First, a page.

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What is the cryogenic upper stage that led to failure of ISRO’s earth observation satellite

EOS-03 skips orbit as indigenous engine fails to ignite. The cryogenic upper stage on GSLV rocket launcher carries liquid oxygen and hydrogen at very cold temperatures.

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Bengaluru: The launch of Indian Space Research Organisation (ISRO)’s much-anticipated geostationary earth observation satellite, EOS-03, resulted in an unsuccessful mission after the GSLV’s cryogenic upper stage failed to ignite in space and carry the payload to its designated orbit.

This was the eighth flight of the upper stage, and the 14th flight of the GSLV rocket.

The cryogenic engine has been developed within the country in an effort to replace the upper stage — part of a rocket procured from Russia — used for the GSLV. The Cryogenic Upper Stage Project formally commenced in ISRO in 1994, with the first flight attempt in April 2010.

India’s space agency said in a tweet earlier Thursday that the performances of the first and second stages of the rocket were normal, but the upper stage failed to ignite due to a “technical anomaly”.

The EOS-03 satellite was to be India’s most sophisticated earth-imaging satellite in the higher geostationary orbit, appearing stationary at the same point in the sky from earth.

With its high resolution and ability to image a larger geographical area in more frequent intervals, the satellite was expected to provide real-time assistance during disaster management, security threats, and extreme weather events, as well as aid in monitoring agriculture, forestry, mineralogy, water levels, and snow caps.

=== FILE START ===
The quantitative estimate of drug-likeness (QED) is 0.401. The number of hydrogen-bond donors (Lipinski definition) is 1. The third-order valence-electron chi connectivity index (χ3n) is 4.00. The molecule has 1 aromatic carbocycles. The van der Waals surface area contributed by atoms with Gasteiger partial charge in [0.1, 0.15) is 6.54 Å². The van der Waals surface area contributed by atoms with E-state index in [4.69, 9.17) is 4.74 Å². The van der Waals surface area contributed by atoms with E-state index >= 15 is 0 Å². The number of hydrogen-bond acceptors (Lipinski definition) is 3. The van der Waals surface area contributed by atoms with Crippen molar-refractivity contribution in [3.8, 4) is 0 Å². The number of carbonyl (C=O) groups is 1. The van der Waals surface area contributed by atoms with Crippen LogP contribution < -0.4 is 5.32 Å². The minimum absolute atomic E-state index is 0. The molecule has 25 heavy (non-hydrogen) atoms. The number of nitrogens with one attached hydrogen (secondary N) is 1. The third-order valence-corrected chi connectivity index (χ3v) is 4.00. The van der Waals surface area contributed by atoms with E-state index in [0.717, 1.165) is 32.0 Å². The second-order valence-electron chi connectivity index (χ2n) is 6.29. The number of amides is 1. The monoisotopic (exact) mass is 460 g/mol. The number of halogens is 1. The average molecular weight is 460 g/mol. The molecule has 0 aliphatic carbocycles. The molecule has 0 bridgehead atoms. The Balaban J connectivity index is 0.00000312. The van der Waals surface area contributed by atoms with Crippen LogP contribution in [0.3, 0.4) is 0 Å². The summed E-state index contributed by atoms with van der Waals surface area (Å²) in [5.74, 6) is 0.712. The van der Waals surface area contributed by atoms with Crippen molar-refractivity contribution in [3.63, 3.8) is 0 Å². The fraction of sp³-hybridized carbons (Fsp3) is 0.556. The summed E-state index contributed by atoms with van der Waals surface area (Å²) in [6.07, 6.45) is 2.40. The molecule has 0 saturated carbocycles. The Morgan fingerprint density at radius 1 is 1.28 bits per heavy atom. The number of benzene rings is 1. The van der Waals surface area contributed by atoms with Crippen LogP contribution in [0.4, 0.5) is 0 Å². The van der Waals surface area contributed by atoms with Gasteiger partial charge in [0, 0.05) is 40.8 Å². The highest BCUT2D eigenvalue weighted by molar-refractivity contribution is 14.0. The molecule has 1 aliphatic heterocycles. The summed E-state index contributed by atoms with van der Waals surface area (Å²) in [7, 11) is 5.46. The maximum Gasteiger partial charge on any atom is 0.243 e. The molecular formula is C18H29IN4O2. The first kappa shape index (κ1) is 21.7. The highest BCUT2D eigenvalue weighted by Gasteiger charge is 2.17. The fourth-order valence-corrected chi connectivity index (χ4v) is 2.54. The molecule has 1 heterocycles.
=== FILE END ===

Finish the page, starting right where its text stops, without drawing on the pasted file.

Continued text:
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The cryogenic engine mechanism

Cryogenic engines are typically very powerful and carry liquid propellant at extremely low temperatures. They are complex but highly efficient and provide better thrust for each kilogram of fuel burnt when compared to the traditional solid and liquid propellant rocket stages.

Cryogenic engines were a crucial part of National Aeronautics and Space Administration (NASA)’s Apollo missions to the moon, and were also used by the GSLV for the Chandrayaan-2 mission. Only six countries have developed their own cryogenic engines: the US, France/European Space Agency, Russia, China, Japan, and India.

Cryogenic engine typically makes use of liquid oxygen (LOX), which liquifies at -183 deg C, and liquid hydrogen (LH2), which liquefies at -253 deg C. LH2 acts as the fuel while LOX acts as the oxidiser that explosively reacts with the hydrogen, producing thrust. When the engine ignites, the two liquids are pushed into a combustion chamber by booster pump continuously.

ISRO’s cryo stage, called the C25, came after the successful flights of the earlier versions developed for previous GSLV launchers. It was designed by the Liquid Propulsion Systems Center, in collaboration with Vikram Sarabhai Space Centre, ISRO Propulsion Complex and Satish Dhawan Space Centre.

C25’s tanks carry over 27,000 kg of fuel and fire for approximately 720 seconds. During this time, the engine develops a thrust of 73.55kN in vacuum.

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